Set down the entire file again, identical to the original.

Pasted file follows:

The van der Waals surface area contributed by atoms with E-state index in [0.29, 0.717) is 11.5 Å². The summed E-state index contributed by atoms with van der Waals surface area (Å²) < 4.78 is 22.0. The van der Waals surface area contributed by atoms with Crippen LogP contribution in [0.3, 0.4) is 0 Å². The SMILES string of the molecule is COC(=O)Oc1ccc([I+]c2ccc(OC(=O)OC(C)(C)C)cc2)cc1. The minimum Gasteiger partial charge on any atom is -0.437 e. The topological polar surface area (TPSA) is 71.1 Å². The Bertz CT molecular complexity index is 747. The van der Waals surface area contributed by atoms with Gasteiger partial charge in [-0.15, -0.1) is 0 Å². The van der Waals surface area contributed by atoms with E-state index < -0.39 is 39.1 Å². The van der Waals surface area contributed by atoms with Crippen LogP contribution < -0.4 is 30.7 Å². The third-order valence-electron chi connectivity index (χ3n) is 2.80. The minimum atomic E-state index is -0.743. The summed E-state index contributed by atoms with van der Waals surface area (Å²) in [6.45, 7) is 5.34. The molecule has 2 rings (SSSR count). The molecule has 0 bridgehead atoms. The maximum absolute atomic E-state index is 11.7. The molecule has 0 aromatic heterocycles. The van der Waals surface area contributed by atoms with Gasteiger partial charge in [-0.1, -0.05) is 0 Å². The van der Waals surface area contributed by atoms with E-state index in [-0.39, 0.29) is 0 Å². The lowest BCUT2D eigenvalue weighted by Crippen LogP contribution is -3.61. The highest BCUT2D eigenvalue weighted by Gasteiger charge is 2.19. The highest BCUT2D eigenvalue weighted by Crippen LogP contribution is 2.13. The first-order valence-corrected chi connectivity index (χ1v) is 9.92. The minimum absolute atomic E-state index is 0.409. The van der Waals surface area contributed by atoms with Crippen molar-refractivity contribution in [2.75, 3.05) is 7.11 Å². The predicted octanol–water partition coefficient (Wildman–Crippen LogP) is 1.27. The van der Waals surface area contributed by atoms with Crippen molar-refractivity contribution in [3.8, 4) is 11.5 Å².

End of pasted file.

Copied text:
The van der Waals surface area contributed by atoms with E-state index in [0.29, 0.717) is 11.5 Å². The summed E-state index contributed by atoms with van der Waals surface area (Å²) < 4.78 is 22.0. The van der Waals surface area contributed by atoms with Crippen LogP contribution in [0.3, 0.4) is 0 Å². The SMILES string of the molecule is COC(=O)Oc1ccc([I+]c2ccc(OC(=O)OC(C)(C)C)cc2)cc1. The minimum Gasteiger partial charge on any atom is -0.437 e. The topological polar surface area (TPSA) is 71.1 Å². The Bertz CT molecular complexity index is 747. The van der Waals surface area contributed by atoms with Gasteiger partial charge in [-0.15, -0.1) is 0 Å². The van der Waals surface area contributed by atoms with E-state index < -0.39 is 39.1 Å². The van der Waals surface area contributed by atoms with Crippen LogP contribution < -0.4 is 30.7 Å². The third-order valence-electron chi connectivity index (χ3n) is 2.80. The minimum atomic E-state index is -0.743. The summed E-state index contributed by atoms with van der Waals surface area (Å²) in [6.45, 7) is 5.34. The molecule has 2 rings (SSSR count). The molecule has 0 bridgehead atoms. The maximum absolute atomic E-state index is 11.7. The molecule has 0 aromatic heterocycles. The van der Waals surface area contributed by atoms with Gasteiger partial charge in [-0.1, -0.05) is 0 Å². The van der Waals surface area contributed by atoms with E-state index in [-0.39, 0.29) is 0 Å². The lowest BCUT2D eigenvalue weighted by Crippen LogP contribution is -3.61. The highest BCUT2D eigenvalue weighted by Gasteiger charge is 2.19. The highest BCUT2D eigenvalue weighted by Crippen LogP contribution is 2.13. The first-order valence-corrected chi connectivity index (χ1v) is 9.92. The minimum absolute atomic E-state index is 0.409. The van der Waals surface area contributed by atoms with Crippen molar-refractivity contribution in [2.75, 3.05) is 7.11 Å². The predicted octanol–water partition coefficient (Wildman–Crippen LogP) is 1.27. The van der Waals surface area contributed by atoms with Crippen molar-refractivity contribution in [3.8, 4) is 11.5 Å².